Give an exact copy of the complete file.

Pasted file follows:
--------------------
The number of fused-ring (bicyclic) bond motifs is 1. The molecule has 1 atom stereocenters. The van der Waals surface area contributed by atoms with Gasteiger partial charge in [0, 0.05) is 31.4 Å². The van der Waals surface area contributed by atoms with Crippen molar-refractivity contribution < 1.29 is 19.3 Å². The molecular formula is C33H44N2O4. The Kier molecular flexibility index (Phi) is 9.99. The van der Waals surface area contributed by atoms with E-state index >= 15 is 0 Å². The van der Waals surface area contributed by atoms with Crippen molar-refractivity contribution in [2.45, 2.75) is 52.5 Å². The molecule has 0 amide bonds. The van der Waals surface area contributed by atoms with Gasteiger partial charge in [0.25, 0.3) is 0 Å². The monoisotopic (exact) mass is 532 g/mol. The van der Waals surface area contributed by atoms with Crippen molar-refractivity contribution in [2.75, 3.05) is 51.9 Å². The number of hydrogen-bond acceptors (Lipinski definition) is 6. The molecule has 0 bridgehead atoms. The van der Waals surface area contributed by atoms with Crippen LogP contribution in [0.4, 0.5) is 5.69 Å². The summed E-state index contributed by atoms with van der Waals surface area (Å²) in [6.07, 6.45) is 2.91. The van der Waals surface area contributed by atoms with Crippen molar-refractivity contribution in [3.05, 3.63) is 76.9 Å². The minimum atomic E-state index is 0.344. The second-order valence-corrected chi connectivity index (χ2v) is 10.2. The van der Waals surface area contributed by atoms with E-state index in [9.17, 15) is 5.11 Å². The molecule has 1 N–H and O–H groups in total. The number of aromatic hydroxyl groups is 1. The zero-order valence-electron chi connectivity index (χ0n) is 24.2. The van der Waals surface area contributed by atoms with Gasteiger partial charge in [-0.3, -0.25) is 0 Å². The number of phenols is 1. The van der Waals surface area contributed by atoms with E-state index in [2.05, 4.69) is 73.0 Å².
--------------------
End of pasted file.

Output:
The number of fused-ring (bicyclic) bond motifs is 1. The molecule has 1 atom stereocenters. The van der Waals surface area contributed by atoms with Gasteiger partial charge in [0, 0.05) is 31.4 Å². The van der Waals surface area contributed by atoms with Crippen molar-refractivity contribution < 1.29 is 19.3 Å². The molecular formula is C33H44N2O4. The Kier molecular flexibility index (Phi) is 9.99. The van der Waals surface area contributed by atoms with E-state index >= 15 is 0 Å². The van der Waals surface area contributed by atoms with Crippen molar-refractivity contribution in [2.45, 2.75) is 52.5 Å². The molecule has 0 amide bonds. The van der Waals surface area contributed by atoms with Gasteiger partial charge in [0.25, 0.3) is 0 Å². The monoisotopic (exact) mass is 532 g/mol. The van der Waals surface area contributed by atoms with Crippen molar-refractivity contribution in [2.75, 3.05) is 51.9 Å². The number of hydrogen-bond acceptors (Lipinski definition) is 6. The molecule has 0 bridgehead atoms. The van der Waals surface area contributed by atoms with Crippen LogP contribution in [0.4, 0.5) is 5.69 Å². The summed E-state index contributed by atoms with van der Waals surface area (Å²) in [6.07, 6.45) is 2.91. The van der Waals surface area contributed by atoms with Crippen molar-refractivity contribution in [3.05, 3.63) is 76.9 Å². The minimum atomic E-state index is 0.344. The second-order valence-corrected chi connectivity index (χ2v) is 10.2. The van der Waals surface area contributed by atoms with E-state index in [9.17, 15) is 5.11 Å². The molecule has 1 N–H and O–H groups in total. The number of aromatic hydroxyl groups is 1. The zero-order valence-electron chi connectivity index (χ0n) is 24.2. The van der Waals surface area contributed by atoms with Gasteiger partial charge in [-0.3, -0.25) is 0 Å². The number of phenols is 1. The van der Waals surface area contributed by atoms with E-state index in [2.05, 4.69) is 73.0 Å².